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This is a new 200mph Ginetta supercar
Crazy specs and looks for new British giant-killer in waiting
Using parts and knowledge from Ginetta’s 2019 LMP1 car, the West Yorkshire marque has cooked up this eye-poppingly angry-looking supercar. Here, you’ve got eyes. What do you think of how it looks?
Power comes from a dry-sumped, naturally aspirated V8 that’s mounted ahead of the cockpit, but so far behind the front axle it’s practically in the footwell. The block’s milled from billet aluminium, and ought to be good for over 600bhp and 516lb ft, we’re promised. Ginetta says “engine response is immediate and balancing the car on the throttle requires no electronic aids.” Eek.
The V8 drives the rear wheels through a bespoke six-speed paddleshift gearbox and carbon fibre propshaft. And carbon runs rich through the car – the body, crash structures and much of the chassis are all fashioned from lightweight weave. The car’s dry weight is 1,150kg, meaning a healthy power-to-weight ratio of well over 500bhp per tonne.
Just how quick that makes Ginetta’s new supercar we’ll discover at the Geneva motor show, along with its name. Suggestions below, please. We can report that top speed is aiming for the magic 200mph, and each of the 20-strong producuton run will set its buyer back around £400,000. Already, 14 builds slots are spoken for. Wonder if one of them is for a Mr. B. Wayne?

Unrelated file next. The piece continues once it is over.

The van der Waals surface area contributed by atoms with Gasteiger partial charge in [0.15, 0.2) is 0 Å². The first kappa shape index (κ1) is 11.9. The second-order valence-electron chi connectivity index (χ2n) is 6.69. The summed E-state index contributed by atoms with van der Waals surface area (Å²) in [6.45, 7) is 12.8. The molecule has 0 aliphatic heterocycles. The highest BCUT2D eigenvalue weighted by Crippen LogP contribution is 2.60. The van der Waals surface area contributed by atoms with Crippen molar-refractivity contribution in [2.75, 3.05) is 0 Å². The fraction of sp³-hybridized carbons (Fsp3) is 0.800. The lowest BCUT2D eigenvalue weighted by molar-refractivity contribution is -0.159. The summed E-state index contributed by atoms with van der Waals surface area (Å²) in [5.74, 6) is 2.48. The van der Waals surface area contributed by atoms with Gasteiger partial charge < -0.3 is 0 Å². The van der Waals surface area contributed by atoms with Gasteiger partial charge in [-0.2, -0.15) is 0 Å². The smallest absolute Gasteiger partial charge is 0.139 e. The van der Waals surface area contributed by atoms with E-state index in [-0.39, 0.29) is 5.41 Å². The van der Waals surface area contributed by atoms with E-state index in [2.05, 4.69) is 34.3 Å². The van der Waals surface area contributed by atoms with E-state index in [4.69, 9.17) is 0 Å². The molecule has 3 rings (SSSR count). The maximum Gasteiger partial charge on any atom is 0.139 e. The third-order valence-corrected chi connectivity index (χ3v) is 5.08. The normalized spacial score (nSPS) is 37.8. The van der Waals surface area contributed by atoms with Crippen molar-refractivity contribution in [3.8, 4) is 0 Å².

Yep, £400k. For a Ginetta, that’s lots. But for something that may well keep a McLaren Senna honest on a tight circuit, it’s a bargain. Senna vs Ginetta - which is prettier? Answers below please.
Course, it’s not been styled for beauty pageants. LMP3 racer-spec aerodynamics add up to a claim of 376kg of downforce at just 100mph, which Ginetta says is only 5 per cent less than an actual LMP3 racer. In a sly dig at the likes of McLaren and Ferrari, the company points out there’s no active trick aero on the car – the 376kg is generated the old-school way. Massive vanes, big wings, and no complicated flappy bits.
Inside, it’s all racecar. Despite being built around an aluminium and carbon honeycomb, there’s an FIA-spec roll cage welded in, a Ford GT-style adjustable pedal box, and the seats are moulded directly into the tub to save weight. Brakes are carbon-ceramic of course. Underneath, the suspension is fully adjustable for each track and B-road you plan on tackling.
So, it’s merely a track toy? Well, nope. Ginetta has fitted anti-lock brakes and traction control which are just as welcome on the road as on a track day, but there’s more. You get a reversing camera. Sat-nav. Wireless phone charging. Air-con, and heated front and rear glass.
The boot’s a whopper too – 675 litres, Ginetta reckons. “Ideal for grand touring”, the company says. Hmm. Bring on that Bentley Continental GT twin-test.
Would you pay twice what McLaren asks for a 600LT for the much rarer, potentially far louder, race-bred Ginetta? Sound off below…